Usually I wouldn’t even consider writing one of these lists because my playing throughput is so spectacularly bad that I’m always — and by some margin — behind the curve with releases. The 2011 wave has been a particularly overwhelming one for me with game after game crashing in and yet, somehow, I’ve managed to stay afloat and play enough — merely enough — of them to warrant chiming in.
Just to be clear, I have not played Skyrim, Human Revolution, Arkham City, Battlefield 3, Dark Souls, Dead Island, Uncharted 3 (though this is next), Bulletstorm, Shogu— oh sod it, if it’s not here then it’s likely I haven’t played it yet. Or played it enough. I’ve only just started Saints Row: The Third and while I’m having an absolute riot with it, I feel it’s a little too early to be including here. Watch this space.
2011 has been a year of many things for me. It’s been yet another year where the indies have shown the AAA developers how to do soundtracks properly without defaulting to forgettable orchestral scores. It’s also been a year of rampant multiplaying with most of this list being made up of games which I played primarily with others. But perhaps more than anything else, 2011 has officially been the year of the giddy ‘squeee!’ because I don’t think I’ve been tickled silly by so many different games in a long time. My poor girlfriend has had to put up with me waxing lyrical about countless moments from some of the games below (much to her befuddlement) and thanks to a certain Joel Goodwin some of my 2011 giddiness has been immortalised in video format forever. Well, at least until the sheer weight of inane comments causes YouTube to buckle and implode on itself. But more on that video later.
This list has been a good reason for me to write about some of the memorable games I’ve played and neglected to mention over the last twelve months. I’ve restricted my list to this year’s releases just to keep a cap on the entries, it could have got a little out of hand otherwise. In no particular order, here are my Games of 2011:
Did you know, it’s an unwritten law that all games involving swords should allow you to fire rows of volcanoes from them? Unfortunately however, it seems that only Magicka does. For that alone, it makes the cut for this list. It also happens to have what I consider the best magic system to ever grace a game. Which is only fitting given the game’s title. Quite frankly, it’s incredible. There’s no worrying about all that mana and cooling down nonsense, there’s just eight elements (arcane, life, shield, cold, lightning, earth, fire, wind and water), hundreds of combinations, and four ways of casting your concoctions (self, local area of effect, projectile and weapon enchant). If you combine water with fire or cold you get two more elements as well (steam and ice, respectively) to add to the mix. Casting a specific spell is simply a matter of remembering the combo and having the reflexes and finger dexterity to pull it off.
Flaming boulders, ice shards, electrical beams, walls of earth, chain lightning, fiery earthquakes, you name it, Magicka’s got it. In the midst of battle it can get pretty crazy wielding all these elements and combinations and different ways of casting them, but because Magicka never takes itself seriously all the spell miscasting, friendly fire and self-destruction becomes a vital part of the game’s humour. It’s pure slapstick and never ceases to be entertaining. I remember one very early moment where me and three friends were trying to cross the wide river shown above by freezing its surface. We’d not mastered the different ways of casting by that point and our icy walkways were narrow and/or horribly misshapen so there was an awful lot of slipping around on the ice, slipping off of the ice and slipping through the ice as it melted. Needless to say we were laughing a lot while we were drowning.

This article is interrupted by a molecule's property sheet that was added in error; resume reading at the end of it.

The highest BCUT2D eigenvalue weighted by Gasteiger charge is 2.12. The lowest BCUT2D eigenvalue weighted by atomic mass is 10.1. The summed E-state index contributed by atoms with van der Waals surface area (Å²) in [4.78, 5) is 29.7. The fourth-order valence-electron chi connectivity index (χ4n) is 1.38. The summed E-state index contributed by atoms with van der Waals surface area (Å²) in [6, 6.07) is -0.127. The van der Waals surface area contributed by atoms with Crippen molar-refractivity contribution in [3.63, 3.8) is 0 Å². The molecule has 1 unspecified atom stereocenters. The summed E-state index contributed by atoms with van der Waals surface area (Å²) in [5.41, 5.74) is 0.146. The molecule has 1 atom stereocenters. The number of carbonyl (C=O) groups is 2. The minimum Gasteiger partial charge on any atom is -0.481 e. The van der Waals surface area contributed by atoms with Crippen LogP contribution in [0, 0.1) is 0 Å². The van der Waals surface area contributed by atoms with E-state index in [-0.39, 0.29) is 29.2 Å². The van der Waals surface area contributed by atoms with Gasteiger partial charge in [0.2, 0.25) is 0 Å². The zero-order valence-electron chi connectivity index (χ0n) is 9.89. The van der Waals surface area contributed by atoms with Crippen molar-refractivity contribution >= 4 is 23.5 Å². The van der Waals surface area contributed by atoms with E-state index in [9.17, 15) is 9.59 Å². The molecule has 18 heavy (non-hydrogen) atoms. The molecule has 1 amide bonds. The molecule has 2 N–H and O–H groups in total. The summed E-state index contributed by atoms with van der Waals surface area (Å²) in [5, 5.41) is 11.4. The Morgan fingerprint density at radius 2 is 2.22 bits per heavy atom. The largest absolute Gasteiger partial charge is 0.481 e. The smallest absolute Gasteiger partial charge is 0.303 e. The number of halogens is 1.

The lengthy 13 level campaign (which can be played with up to three others) features countless references to popular culture and coupled with the constant discovery of new spell combinations as well as the goofy satirical sense of humour and pseudo-Swenglish throughout, the experience keeps bubbling over very nicely indeed. Since its release Magicka has been expanded upon considerably by adding a new player versus player mode, more survival and PvP maps, extra campaigns, weapons and costumes. It’s a tremendous little package for anyone hankering for some funny solo, co-operative or competitive chaos and even more so with willing friends.
Yes yes, this is one of my games of the year. Brink suffered from a catastrophic launch that irretrievably pushed many potential players away, and its awkward, but for me, refreshingly unique position somewhere between Call of Duty and Enemy Territory, lost fans of either franchise further damaging its reputation and, by extension, its community.
For a couple of months or so after my revisited review of Brink I was still doubting the high score I’d given it and truth be told, I probably always will be, mainly because of the many persistent dissenting views out there, but only recently I fired it up for the first time in a couple of months and now I’m hooked again.
It’s the weapons and their irresistible customisations, the different body types and classes that dramatically alter the experience from level to level. It’s the chokepoints, the myriad ways of dealing with them and the thrill of your team’s efforts coming together to push through the enemy. It’s the slick parkour, the incredible art direction, the labyrinthine and beautiful environments that I’m still finding new routes through, it’s the lovely musical flourishes, the moral ambiguity of the two opposing forces and that satisfying objective-driven gameplay that kept Quake Wars interesting for so long. It’s not without its flaws. The interface and certain interactions can feel a bit clunky and unresponsive at times and I’m yet to hear another player’s voice (which really gets my back up for a multiplayer game as team oriented as this), but even after 65 hours I’m still being drawn in by it, which, given my usual play threshold, is an impressive feat indeed. In fact, it’s the most played game in my Steam collection. Make of that what you will.